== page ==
We have to question NSU’s sustainability

Even though NSU is in the Sunshine State and has a majority science major based student body, as a university, we still fall short when it comes to being sustainable and environmentally conscious. I feel like I have sung this song a few times already in The Current, but I believe it’s worth my persistence. 

 

Now, I’ve done some research and have looked into NSU’s sustainable practices and what I’ve found fell short of impressive given my understanding of what and how we can improve. Take reusable water bottles and the straw debate. I commend NSU for changing to paper-based straws and filling up students’ reusable bottles. However, there are only two water bottle fill stations near water fountains on the main campus. That’s not to say that I couldn’t struggle for the extra minute to guide the fountain stream into the bottle — I do — but I notice that in general, if things aren’t clearly accessible to students, they won’t be used. 

 

Let’s talk about the Shark Shuttles. The main population of students who use the Shark Shuttles as they run currently are residents in Rolling Hills and students who have classes at the OC. Considering that we just finished building a large residential parking structure near the Mako Hall, this is not a significant amount of the population. Studies have shown that communities with reliable mass transportation can cut down on fossil fuels. As NSU is a commuter and residential university, there is no reason for those on campus to feel they need to drive to class every day if reliable transit is available.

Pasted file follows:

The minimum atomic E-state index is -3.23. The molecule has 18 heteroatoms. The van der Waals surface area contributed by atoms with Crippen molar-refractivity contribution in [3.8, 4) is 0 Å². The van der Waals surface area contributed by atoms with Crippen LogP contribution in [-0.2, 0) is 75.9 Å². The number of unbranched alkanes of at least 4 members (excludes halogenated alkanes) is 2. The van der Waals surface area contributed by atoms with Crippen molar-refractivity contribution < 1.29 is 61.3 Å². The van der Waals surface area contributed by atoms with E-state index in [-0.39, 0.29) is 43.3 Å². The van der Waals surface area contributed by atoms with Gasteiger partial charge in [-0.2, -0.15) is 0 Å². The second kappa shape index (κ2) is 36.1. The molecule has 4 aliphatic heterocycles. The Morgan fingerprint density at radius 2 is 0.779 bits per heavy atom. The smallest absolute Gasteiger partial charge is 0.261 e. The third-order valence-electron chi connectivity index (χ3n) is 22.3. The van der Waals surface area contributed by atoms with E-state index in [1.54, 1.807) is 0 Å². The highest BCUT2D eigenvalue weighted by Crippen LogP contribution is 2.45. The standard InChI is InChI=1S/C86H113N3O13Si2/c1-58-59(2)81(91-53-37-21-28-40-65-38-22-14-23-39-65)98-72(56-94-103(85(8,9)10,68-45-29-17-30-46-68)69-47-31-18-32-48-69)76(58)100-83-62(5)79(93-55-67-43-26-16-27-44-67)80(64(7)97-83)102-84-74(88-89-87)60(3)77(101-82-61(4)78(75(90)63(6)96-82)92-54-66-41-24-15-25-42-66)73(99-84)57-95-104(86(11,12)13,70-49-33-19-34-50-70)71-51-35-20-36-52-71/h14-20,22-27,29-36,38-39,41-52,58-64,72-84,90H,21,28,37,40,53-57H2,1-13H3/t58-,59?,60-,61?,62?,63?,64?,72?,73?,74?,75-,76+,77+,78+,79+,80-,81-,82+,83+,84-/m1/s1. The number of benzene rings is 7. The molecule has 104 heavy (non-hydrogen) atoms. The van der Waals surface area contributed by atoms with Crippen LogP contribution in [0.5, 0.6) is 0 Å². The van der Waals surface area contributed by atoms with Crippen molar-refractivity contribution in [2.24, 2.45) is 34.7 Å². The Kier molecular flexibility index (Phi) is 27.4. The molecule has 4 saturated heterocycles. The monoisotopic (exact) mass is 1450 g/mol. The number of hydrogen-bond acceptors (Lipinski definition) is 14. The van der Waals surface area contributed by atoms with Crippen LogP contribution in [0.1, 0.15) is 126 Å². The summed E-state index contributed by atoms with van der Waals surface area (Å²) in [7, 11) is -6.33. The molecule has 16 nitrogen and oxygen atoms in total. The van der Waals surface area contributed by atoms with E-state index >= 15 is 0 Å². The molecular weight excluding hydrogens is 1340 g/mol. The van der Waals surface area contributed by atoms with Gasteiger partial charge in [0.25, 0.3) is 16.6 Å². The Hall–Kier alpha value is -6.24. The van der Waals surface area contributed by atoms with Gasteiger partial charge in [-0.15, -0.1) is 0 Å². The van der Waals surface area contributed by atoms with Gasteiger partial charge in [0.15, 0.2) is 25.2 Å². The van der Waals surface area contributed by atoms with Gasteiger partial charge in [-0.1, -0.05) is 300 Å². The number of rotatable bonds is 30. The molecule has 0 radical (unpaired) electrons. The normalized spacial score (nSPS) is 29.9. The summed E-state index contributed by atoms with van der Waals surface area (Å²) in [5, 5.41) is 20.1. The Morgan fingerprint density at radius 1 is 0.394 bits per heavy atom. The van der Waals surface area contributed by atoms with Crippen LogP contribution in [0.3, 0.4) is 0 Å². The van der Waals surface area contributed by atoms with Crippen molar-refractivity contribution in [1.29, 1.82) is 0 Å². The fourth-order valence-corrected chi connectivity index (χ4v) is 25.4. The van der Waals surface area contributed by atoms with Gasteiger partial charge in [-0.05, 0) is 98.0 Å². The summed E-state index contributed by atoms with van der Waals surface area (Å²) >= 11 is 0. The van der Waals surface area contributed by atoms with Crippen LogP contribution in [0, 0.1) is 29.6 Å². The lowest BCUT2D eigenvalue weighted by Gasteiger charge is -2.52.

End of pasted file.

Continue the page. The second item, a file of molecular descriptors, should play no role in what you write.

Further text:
Now to NSU and its relationship with recycling. I think a lot of the pitfalls that come with NSU’s failures in recycling efficiently are in education and availability. For the most part, this generation of students has grown up knowing about the importance of recycling. However, there still may be confusion as to what things can be recycled on campus and how it can be recycled. Hopefully, the plans of this year’s RecycleMania pan out and promote a change and educate students, but in the slim chance it doesn’t, NSU should step in and help. Signage, a quick video, really anything at this point would be helpful. 

 

The other large issue I noticed with recycling on campus is that the proper receptacles are all over the place — and not in a good way. After I cleaned up a classroom from an event and tried to recycle clean cardboard, the only recycling bin on the entire floor was in the small printing room. Yet, in some classrooms, there is no garbage bin at all. Some classrooms just have recycling bins, which means that food waste, gum and other items are ending up in the wrong spot just because there isn’t a proper receptacle. Every class should be equipped with both, even if it is a small container. 

 

I’m not trying to say that it is all bad news. 

 

At least NSU is trying to be sustainable, but there are things — pretty simple things, I might add — that can boost our campus sustainability and it would be a shame if we didn’t at least step up to the plate and try. 

Photo: R. Albornoz

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